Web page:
The top official in charge of investigating fraud at the Minnesota Department of Human Services (DHS) has been reassigned to another position nine months after the state’s legislative auditor found disarray within her department.
Carolyn Ham, who has been on leave from her inspector general position, became the subject of an internal investigation after the legislative auditor found high levels of fraud in the state’s child-care assistance program and distrust between Ham and her team of anti-fraud investigators.
DHS Commissioner Jodi Harpstead told a Minnesota House health committee this month that the internal investigation had been completed and that no disciplinary action would be taken against Ham.
Ham will be an administrative officer for a DHS division that provides services to seniors on Medicaid, according to an internal DHS announcement. Ham will retain her $132,800 salary.
DHS will soon begin the process of hiring a new inspector general, according to a statement from the agency.
House and Senate Republicans expressed frustration this month after hearing that Ham would not be disciplined.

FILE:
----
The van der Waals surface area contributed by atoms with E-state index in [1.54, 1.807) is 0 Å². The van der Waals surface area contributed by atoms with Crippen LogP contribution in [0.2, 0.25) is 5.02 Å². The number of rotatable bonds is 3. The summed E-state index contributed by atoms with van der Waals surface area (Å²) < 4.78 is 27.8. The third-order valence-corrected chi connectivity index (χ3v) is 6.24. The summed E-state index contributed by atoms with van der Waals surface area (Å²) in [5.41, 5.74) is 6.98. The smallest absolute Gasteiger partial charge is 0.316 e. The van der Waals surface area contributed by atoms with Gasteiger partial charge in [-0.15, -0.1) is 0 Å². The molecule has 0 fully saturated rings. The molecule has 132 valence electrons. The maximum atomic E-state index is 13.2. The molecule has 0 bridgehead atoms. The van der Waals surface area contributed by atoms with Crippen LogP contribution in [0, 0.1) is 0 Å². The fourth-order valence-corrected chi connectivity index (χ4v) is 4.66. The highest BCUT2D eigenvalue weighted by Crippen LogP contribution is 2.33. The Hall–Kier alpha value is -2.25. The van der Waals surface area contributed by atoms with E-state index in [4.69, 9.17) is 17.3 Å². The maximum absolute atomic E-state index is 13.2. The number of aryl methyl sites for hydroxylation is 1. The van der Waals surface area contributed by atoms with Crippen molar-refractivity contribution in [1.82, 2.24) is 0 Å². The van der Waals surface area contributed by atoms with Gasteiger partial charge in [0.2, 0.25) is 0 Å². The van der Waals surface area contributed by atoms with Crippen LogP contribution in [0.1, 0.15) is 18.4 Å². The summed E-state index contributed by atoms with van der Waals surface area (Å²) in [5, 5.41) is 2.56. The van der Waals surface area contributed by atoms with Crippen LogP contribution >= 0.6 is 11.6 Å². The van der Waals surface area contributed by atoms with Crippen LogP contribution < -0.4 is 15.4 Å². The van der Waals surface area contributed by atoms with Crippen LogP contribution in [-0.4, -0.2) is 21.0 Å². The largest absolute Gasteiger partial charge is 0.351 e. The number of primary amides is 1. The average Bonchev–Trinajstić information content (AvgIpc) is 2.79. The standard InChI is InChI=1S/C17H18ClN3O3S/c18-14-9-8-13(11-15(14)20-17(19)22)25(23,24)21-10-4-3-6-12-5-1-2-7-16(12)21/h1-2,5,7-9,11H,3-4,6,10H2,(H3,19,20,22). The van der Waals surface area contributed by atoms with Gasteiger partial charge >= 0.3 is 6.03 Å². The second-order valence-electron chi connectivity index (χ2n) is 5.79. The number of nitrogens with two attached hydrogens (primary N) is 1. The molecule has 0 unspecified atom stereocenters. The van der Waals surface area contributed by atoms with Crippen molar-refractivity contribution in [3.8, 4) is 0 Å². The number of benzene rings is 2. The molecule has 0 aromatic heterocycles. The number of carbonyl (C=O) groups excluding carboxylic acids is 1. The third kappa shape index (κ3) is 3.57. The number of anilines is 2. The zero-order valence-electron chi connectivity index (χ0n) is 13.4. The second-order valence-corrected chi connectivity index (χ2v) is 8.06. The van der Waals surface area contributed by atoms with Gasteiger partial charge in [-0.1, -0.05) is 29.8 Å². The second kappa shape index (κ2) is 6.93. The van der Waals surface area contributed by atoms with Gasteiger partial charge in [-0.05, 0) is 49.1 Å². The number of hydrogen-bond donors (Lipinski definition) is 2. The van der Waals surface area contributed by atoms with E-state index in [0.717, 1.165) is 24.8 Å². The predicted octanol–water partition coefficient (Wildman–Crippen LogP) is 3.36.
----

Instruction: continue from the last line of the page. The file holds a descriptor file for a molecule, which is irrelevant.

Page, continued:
“The decision to retain her … raises questions,” said Sen. Michelle Benson, R-Ham Lake. “She did not do top-tier work as she was running the Office of Inspector General.”
Some have also suggested that the DHS fraud investigation unit be split apart from the main agency, on the argument that the existing arrangement basically has DHS investigating itself. It is one of several proposals for splitting apart the sprawling department, which has 7,300 workers and an $18.5 billion budget.
Ham released a statement this month saying that she has chosen not to return to the inspector general job “so that both the staff and I can have a fresh start.”
“As I said at the outset of this investigation, there was no wrongdoing on my part,” Ham said.